The Perfect Drink for After Thanksgiving Dinner

The foremost expert on bittersweet liqueurs shares tips on sipping and mixing turkey-day digestifs.

Among the things to be thankful for this Thursday is amaro, the class of liqueur that’s been sweeping the nation in sticky waves of herb-infused, botanically rich goodness. This is especially true after Thanksgiving dinner, when amari—the proper plural of the Italian word for bitter—come in handy as digestifs, settling stomachs disrupted by excessive turkey, stealthily spicy stuffing, and the odious political beliefs of one’s blood relations. Could this be the year that amaro takes its proper place at the national feast?

To guide us through the day, we consulted Brad Thomas Parsons, who qualifies as the national expert on the subject, having just written a handsome volume titled Amaro: The Spirited World of Bittersweet, Herbal Liqueurs (Ten Speed Press, 2016). He’ll be cooking a Thanksgiving dinner for four at home in Brooklyn and, at the very least, “putting a bottle of amaro on the table with four shot glasses” at the end of his meal as a bridge to dessert. “It’s a good way to linger at the table, instead of just hitting the couch and watching football at the end of the meal,” he said. “Not that there’s anything wrong with that.” 


Amaro Lucano and Averna are both excellent, all-purpose amari.

Source (from left): LCBO; Campari Group

The Thanksgiving host in search of an all-purpose amaro—a utility infielder, as it were—will do well with either Averna (from Sicily, cola-like and nutty) or Amaro Lucano (from the shank of Italy’s boot, orange-y and licorice-ish). Early on, you can mix either with tonic and citrus to ease into the day. A bit later, you can ask your cocktail-geek cousin to use them in Parsons' Amaro Sour (see below for recipe). Later yet, you could splash some in your espresso while smiling at your designated driver.


Fernet Branca, popular as a shooter in San Francisco and as a coffee additive everywhere.

Source: Fernet Branca

All that said, Parsons has a bittersweet spot for Fernet Branca as a coffee additive: “It’s got that candy cane, toothpaste, medicinal quality, but the coffee rounds it out nicely.”

The most ambitious amaro aficionado would follow Parsons’ plan for a three-liqueur flight—“something light, something medium, and something more funky.” For the light offering, he suggests Amaro Nonino Quintessentia—which is also a fine choice for the Thanksgiving guest who wants to earn easy credit for sophistication. The elegant bottle makes for a fetching gift, and the amber potion within is graceful in its play of bitter-orange and cinnamon notes.

“Grappa is part of the base,” Parsons said, testifying to Nonino’s special post-prandial propriety.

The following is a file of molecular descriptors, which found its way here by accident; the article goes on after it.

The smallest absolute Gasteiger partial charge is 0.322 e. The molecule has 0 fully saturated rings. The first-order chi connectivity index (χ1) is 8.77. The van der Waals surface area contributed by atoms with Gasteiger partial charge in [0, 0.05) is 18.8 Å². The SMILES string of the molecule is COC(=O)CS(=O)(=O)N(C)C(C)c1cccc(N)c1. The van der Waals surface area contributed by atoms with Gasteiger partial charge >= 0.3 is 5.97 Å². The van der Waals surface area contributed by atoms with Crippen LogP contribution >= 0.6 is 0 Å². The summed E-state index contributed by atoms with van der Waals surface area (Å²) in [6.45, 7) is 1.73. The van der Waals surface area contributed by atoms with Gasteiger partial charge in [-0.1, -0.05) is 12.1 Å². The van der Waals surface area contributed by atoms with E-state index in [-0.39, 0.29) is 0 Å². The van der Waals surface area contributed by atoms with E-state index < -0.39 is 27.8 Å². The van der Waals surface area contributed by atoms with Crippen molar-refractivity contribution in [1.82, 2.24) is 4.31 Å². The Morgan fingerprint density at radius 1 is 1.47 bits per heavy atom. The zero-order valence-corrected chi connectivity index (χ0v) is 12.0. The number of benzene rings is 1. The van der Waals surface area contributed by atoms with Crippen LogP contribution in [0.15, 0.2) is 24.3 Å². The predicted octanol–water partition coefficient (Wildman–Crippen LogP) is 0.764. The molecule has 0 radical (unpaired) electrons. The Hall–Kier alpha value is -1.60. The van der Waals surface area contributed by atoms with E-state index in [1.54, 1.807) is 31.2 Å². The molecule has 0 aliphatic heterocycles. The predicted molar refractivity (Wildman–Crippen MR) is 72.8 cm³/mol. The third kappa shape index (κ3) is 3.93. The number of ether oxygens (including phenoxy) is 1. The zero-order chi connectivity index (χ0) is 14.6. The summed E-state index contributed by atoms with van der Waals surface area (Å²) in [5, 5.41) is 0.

From left to right, "something light, something medium, and something more funky."

Source: Astor Wines

For a sturdier companion, Parsons recommends St. Agrestis, made in Brooklyn, as his “Goldilocks amaro—not too bitter, not too sweet, the herbs are there but they’re not overpowering.” Like old-world brands such as Ramazzotti, St. Agrestis brings a soda fountain energy to the table, with Christmas-spice flavors reminiscent of cola, root beer, and sarsaparilla.

Source: Fine Old Posters

For the funk—the kind of deep, user-unfriendly flavor often euphemized as “challenging”—Parsons suggests Amaro Sibilla, named for the mountain home of a storied oracle. “It’s like butterscotch to me,” he said. “and then there’s this dried-fruit chewiness to it that is perfect with pumpkin pie or pecan pie.”

While we give thanks to the author for sharing his expertise, we still need to wonder whether amari are all they’re cracked up to be in terms of eupepsia.

“Four out of five doctors are not going to sign off on any of the purported digestive benefits,” Parsons cautioned. “But generations of Italians can’t be wrong. It tastes like medicine for a reason. It is doing you good while giving you pleasure.” Here’s to your health.

Amaro Sour Recipe

“The amaro sour template allows you to mix and match your bourbon with amaro," Parsons writes in his book, going on to explain the recipe as a twist on Jeffrey Morgenthaler's superlative amaretto sour. “I like this served with a frothy head on the rocks, but you can also try it served up in a chilled coupe glass.”

1 1/2 oz amaro
3/4 oz bourbon
1 oz lemon juice
1/4 oz simple syrup
1 egg white
Garnish: lemon peel and cocktail cherry

Combine all the ingredients, except the garnish, in a cocktail shaker and dry shake (without ice) for at least 10 seconds to fully incorporate the egg white. Add ice and continue shaking until chilled and then strain into a double old fashioned glass filled with ice. Garnish with the lemon peel and cocktail cherry.

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